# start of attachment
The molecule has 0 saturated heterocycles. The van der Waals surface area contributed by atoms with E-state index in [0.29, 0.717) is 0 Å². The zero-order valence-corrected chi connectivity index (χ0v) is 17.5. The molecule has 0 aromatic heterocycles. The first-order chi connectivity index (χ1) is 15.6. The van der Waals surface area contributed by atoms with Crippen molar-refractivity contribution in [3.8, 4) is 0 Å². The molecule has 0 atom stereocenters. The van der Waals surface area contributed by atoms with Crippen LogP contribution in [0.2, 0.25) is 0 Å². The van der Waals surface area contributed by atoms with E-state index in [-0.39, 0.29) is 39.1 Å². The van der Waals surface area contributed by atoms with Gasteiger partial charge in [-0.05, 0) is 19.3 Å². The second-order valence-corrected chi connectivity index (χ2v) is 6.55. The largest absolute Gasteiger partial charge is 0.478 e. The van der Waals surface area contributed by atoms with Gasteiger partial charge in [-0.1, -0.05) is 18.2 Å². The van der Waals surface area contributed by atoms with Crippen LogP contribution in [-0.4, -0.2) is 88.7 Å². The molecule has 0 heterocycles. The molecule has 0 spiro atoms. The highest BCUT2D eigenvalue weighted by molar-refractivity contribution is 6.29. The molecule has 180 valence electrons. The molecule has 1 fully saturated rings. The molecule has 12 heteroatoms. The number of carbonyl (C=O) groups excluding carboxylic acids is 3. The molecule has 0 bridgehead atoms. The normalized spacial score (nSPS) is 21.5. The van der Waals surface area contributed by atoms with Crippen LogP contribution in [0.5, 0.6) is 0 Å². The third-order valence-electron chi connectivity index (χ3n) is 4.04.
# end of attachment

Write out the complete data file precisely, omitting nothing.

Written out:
The molecule has 0 saturated heterocycles. The van der Waals surface area contributed by atoms with E-state index in [0.29, 0.717) is 0 Å². The zero-order valence-corrected chi connectivity index (χ0v) is 17.5. The molecule has 0 aromatic heterocycles. The first-order chi connectivity index (χ1) is 15.6. The van der Waals surface area contributed by atoms with Crippen molar-refractivity contribution in [3.8, 4) is 0 Å². The molecule has 0 atom stereocenters. The van der Waals surface area contributed by atoms with Crippen LogP contribution in [0.2, 0.25) is 0 Å². The van der Waals surface area contributed by atoms with E-state index in [-0.39, 0.29) is 39.1 Å². The van der Waals surface area contributed by atoms with Gasteiger partial charge in [-0.05, 0) is 19.3 Å². The second-order valence-corrected chi connectivity index (χ2v) is 6.55. The largest absolute Gasteiger partial charge is 0.478 e. The van der Waals surface area contributed by atoms with Gasteiger partial charge in [-0.1, -0.05) is 18.2 Å². The van der Waals surface area contributed by atoms with Crippen LogP contribution in [-0.4, -0.2) is 88.7 Å². The molecule has 0 heterocycles. The molecule has 0 spiro atoms. The highest BCUT2D eigenvalue weighted by molar-refractivity contribution is 6.29. The molecule has 180 valence electrons. The molecule has 1 fully saturated rings. The molecule has 12 heteroatoms. The number of carbonyl (C=O) groups excluding carboxylic acids is 3. The molecule has 0 bridgehead atoms. The normalized spacial score (nSPS) is 21.5. The van der Waals surface area contributed by atoms with Crippen LogP contribution in [0.5, 0.6) is 0 Å². The third-order valence-electron chi connectivity index (χ3n) is 4.04.